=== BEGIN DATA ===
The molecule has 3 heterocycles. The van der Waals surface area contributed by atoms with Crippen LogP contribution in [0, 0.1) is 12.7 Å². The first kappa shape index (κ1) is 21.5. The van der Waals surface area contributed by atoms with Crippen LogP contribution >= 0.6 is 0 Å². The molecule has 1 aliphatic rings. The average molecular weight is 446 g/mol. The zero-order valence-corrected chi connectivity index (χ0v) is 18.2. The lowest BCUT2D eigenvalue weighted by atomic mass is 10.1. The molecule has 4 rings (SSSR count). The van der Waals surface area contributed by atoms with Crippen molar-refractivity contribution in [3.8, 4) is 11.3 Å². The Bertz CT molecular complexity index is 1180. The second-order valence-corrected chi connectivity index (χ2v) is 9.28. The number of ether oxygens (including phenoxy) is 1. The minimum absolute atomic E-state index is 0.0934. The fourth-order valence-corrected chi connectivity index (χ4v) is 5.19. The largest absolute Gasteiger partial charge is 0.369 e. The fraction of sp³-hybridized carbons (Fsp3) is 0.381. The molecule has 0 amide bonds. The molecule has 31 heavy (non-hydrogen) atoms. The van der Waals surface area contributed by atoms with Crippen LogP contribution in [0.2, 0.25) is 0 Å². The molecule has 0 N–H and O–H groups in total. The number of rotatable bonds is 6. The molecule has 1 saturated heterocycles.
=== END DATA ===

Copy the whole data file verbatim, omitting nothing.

The molecule has 3 heterocycles. The van der Waals surface area contributed by atoms with Crippen LogP contribution in [0, 0.1) is 12.7 Å². The first kappa shape index (κ1) is 21.5. The van der Waals surface area contributed by atoms with Crippen LogP contribution >= 0.6 is 0 Å². The molecule has 1 aliphatic rings. The average molecular weight is 446 g/mol. The zero-order valence-corrected chi connectivity index (χ0v) is 18.2. The lowest BCUT2D eigenvalue weighted by atomic mass is 10.1. The molecule has 4 rings (SSSR count). The van der Waals surface area contributed by atoms with Crippen molar-refractivity contribution in [3.8, 4) is 11.3 Å². The Bertz CT molecular complexity index is 1180. The second-order valence-corrected chi connectivity index (χ2v) is 9.28. The number of ether oxygens (including phenoxy) is 1. The minimum absolute atomic E-state index is 0.0934. The fourth-order valence-corrected chi connectivity index (χ4v) is 5.19. The largest absolute Gasteiger partial charge is 0.369 e. The fraction of sp³-hybridized carbons (Fsp3) is 0.381. The molecule has 0 amide bonds. The molecule has 31 heavy (non-hydrogen) atoms. The van der Waals surface area contributed by atoms with Crippen LogP contribution in [0.2, 0.25) is 0 Å². The molecule has 0 N–H and O–H groups in total. The number of rotatable bonds is 6. The molecule has 1 saturated heterocycles.